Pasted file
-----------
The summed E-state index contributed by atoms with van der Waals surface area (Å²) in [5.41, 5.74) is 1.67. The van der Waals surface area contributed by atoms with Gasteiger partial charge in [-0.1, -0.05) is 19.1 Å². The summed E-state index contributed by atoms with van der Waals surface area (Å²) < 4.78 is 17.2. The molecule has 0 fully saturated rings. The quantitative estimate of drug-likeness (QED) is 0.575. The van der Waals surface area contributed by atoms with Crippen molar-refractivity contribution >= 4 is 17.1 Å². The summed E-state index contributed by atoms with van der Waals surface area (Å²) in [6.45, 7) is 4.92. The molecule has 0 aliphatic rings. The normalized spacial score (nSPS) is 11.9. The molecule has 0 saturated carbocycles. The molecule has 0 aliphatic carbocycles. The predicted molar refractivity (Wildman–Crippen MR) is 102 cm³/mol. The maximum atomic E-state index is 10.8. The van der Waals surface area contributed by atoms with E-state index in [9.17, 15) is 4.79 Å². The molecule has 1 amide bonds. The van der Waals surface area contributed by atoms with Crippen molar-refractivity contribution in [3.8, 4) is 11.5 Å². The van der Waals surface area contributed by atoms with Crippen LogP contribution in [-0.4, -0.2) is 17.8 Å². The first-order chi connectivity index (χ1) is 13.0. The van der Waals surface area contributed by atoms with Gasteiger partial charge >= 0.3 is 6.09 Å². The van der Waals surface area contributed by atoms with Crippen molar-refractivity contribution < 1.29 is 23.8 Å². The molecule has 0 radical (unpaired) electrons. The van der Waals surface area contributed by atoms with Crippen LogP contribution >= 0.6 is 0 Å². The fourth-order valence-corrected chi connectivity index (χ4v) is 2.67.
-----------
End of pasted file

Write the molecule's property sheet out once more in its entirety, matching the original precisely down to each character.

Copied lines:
The summed E-state index contributed by atoms with van der Waals surface area (Å²) in [5.41, 5.74) is 1.67. The van der Waals surface area contributed by atoms with Gasteiger partial charge in [-0.1, -0.05) is 19.1 Å². The summed E-state index contributed by atoms with van der Waals surface area (Å²) < 4.78 is 17.2. The molecule has 0 fully saturated rings. The quantitative estimate of drug-likeness (QED) is 0.575. The van der Waals surface area contributed by atoms with Crippen molar-refractivity contribution >= 4 is 17.1 Å². The summed E-state index contributed by atoms with van der Waals surface area (Å²) in [6.45, 7) is 4.92. The molecule has 0 aliphatic rings. The normalized spacial score (nSPS) is 11.9. The molecule has 0 saturated carbocycles. The molecule has 0 aliphatic carbocycles. The predicted molar refractivity (Wildman–Crippen MR) is 102 cm³/mol. The maximum atomic E-state index is 10.8. The van der Waals surface area contributed by atoms with E-state index in [9.17, 15) is 4.79 Å². The molecule has 1 amide bonds. The van der Waals surface area contributed by atoms with Crippen molar-refractivity contribution in [3.8, 4) is 11.5 Å². The van der Waals surface area contributed by atoms with Crippen LogP contribution in [-0.4, -0.2) is 17.8 Å². The first-order chi connectivity index (χ1) is 13.0. The van der Waals surface area contributed by atoms with Gasteiger partial charge >= 0.3 is 6.09 Å². The van der Waals surface area contributed by atoms with Crippen molar-refractivity contribution < 1.29 is 23.8 Å². The molecule has 0 radical (unpaired) electrons. The van der Waals surface area contributed by atoms with Crippen LogP contribution >= 0.6 is 0 Å². The fourth-order valence-corrected chi connectivity index (χ4v) is 2.67.